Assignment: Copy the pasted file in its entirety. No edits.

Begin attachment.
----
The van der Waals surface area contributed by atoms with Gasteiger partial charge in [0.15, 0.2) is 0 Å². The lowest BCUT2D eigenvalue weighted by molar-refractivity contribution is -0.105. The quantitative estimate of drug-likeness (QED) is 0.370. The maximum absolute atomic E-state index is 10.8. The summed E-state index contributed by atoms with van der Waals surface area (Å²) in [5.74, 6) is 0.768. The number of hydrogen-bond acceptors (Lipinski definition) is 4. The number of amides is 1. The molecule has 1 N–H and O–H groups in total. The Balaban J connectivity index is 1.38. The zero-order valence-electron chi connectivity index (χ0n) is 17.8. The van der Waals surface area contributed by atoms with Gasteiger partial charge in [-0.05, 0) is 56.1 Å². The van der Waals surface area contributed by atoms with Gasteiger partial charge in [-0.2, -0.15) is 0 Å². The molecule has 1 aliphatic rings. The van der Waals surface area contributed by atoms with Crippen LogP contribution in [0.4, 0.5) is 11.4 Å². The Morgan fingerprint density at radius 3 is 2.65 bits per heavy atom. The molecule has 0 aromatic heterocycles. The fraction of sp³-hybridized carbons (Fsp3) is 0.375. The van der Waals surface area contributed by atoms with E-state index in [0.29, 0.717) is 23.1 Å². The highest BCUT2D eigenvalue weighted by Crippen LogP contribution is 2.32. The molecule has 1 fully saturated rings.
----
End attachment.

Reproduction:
The van der Waals surface area contributed by atoms with Gasteiger partial charge in [0.15, 0.2) is 0 Å². The lowest BCUT2D eigenvalue weighted by molar-refractivity contribution is -0.105. The quantitative estimate of drug-likeness (QED) is 0.370. The maximum absolute atomic E-state index is 10.8. The summed E-state index contributed by atoms with van der Waals surface area (Å²) in [5.74, 6) is 0.768. The number of hydrogen-bond acceptors (Lipinski definition) is 4. The number of amides is 1. The molecule has 1 N–H and O–H groups in total. The Balaban J connectivity index is 1.38. The zero-order valence-electron chi connectivity index (χ0n) is 17.8. The van der Waals surface area contributed by atoms with Gasteiger partial charge in [-0.05, 0) is 56.1 Å². The van der Waals surface area contributed by atoms with Gasteiger partial charge in [-0.2, -0.15) is 0 Å². The molecule has 1 aliphatic rings. The van der Waals surface area contributed by atoms with Crippen LogP contribution in [0.4, 0.5) is 11.4 Å². The Morgan fingerprint density at radius 3 is 2.65 bits per heavy atom. The molecule has 0 aromatic heterocycles. The fraction of sp³-hybridized carbons (Fsp3) is 0.375. The van der Waals surface area contributed by atoms with E-state index in [0.29, 0.717) is 23.1 Å². The highest BCUT2D eigenvalue weighted by Crippen LogP contribution is 2.32. The molecule has 1 fully saturated rings.